http://cleminfostrategies.com/whats-the-difference-between-prison-and-jail/ Basically, a jail is for people who have been arrested and are being held pending a plea agreement, trial, or sentencing. A prison is a secure facility that houses people who have been convicted of a felony criminal offense and are serving a sentence of (typically) 1 year or more. How are these differentiated in Hebrew?
It isn't always differentiated in English either. In Australia we don't often use 'prison' (although we do use the word 'prisoner') and almost always use 'jail' (or 'gaol'). We might possibly say 'he went to prison' (in the sense of its being an institution) but when referring to a specific building or holding facility we'd tend to say 'jail', regardless of the type.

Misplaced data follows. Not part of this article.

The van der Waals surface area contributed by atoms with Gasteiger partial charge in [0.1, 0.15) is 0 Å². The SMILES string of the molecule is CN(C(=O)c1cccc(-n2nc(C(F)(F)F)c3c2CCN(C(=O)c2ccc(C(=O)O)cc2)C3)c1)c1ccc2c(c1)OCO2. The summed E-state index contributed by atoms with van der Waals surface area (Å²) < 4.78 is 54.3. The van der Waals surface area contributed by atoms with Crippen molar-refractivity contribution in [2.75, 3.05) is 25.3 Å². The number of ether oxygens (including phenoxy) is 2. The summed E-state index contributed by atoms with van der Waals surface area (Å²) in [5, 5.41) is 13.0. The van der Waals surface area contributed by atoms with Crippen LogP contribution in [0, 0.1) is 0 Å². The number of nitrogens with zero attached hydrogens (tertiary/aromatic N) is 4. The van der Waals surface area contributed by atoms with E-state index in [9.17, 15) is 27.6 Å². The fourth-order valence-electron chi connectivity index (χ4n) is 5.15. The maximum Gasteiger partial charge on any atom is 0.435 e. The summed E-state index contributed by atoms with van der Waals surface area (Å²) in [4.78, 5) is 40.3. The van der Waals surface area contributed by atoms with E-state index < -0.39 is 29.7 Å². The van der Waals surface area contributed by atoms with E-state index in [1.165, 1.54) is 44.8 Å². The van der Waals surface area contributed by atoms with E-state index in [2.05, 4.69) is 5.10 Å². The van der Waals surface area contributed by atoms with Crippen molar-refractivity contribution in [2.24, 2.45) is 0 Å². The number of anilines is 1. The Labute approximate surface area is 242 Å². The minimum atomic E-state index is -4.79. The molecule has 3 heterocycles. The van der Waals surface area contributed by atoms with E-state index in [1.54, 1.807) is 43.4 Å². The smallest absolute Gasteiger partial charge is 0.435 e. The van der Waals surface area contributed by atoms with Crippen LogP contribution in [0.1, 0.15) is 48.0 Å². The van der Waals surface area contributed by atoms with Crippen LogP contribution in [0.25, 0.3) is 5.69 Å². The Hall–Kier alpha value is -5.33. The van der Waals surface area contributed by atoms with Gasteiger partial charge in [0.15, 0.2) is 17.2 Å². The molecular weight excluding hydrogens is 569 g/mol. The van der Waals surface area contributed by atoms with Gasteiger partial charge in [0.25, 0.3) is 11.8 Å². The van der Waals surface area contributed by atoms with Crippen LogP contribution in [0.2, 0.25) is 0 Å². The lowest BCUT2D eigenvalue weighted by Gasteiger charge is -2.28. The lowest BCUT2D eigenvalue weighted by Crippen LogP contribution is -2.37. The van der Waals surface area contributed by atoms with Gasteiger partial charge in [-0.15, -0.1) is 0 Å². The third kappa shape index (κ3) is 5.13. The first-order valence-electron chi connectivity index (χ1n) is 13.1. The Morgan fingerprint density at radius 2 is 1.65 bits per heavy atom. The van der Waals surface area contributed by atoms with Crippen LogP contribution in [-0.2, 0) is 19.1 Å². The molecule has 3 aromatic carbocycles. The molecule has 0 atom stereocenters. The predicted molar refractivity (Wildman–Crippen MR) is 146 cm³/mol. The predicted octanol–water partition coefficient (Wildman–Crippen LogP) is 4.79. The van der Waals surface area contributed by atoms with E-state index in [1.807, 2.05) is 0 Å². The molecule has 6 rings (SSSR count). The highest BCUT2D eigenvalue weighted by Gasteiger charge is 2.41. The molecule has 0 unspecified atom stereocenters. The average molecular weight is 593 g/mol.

If I wake up in one of these places, I'd like to know whether I'm just suffering from a hangover, or whether I've got amnesia and can't remember the past year. So, I'll yell to the C.O., "What is this place?" And I'd like to understand his answer.
They're Correctional Officers in US prisons. I guess that's a bit of "1984" newspeak. They don't guard. They correct.
There is a lot of confusion around this sentence. In Hebrew, prison guards (or "correctional officers") are סוהרים. If you say שוטרים you mean actual police officers. For example, if a police team brings new inmates.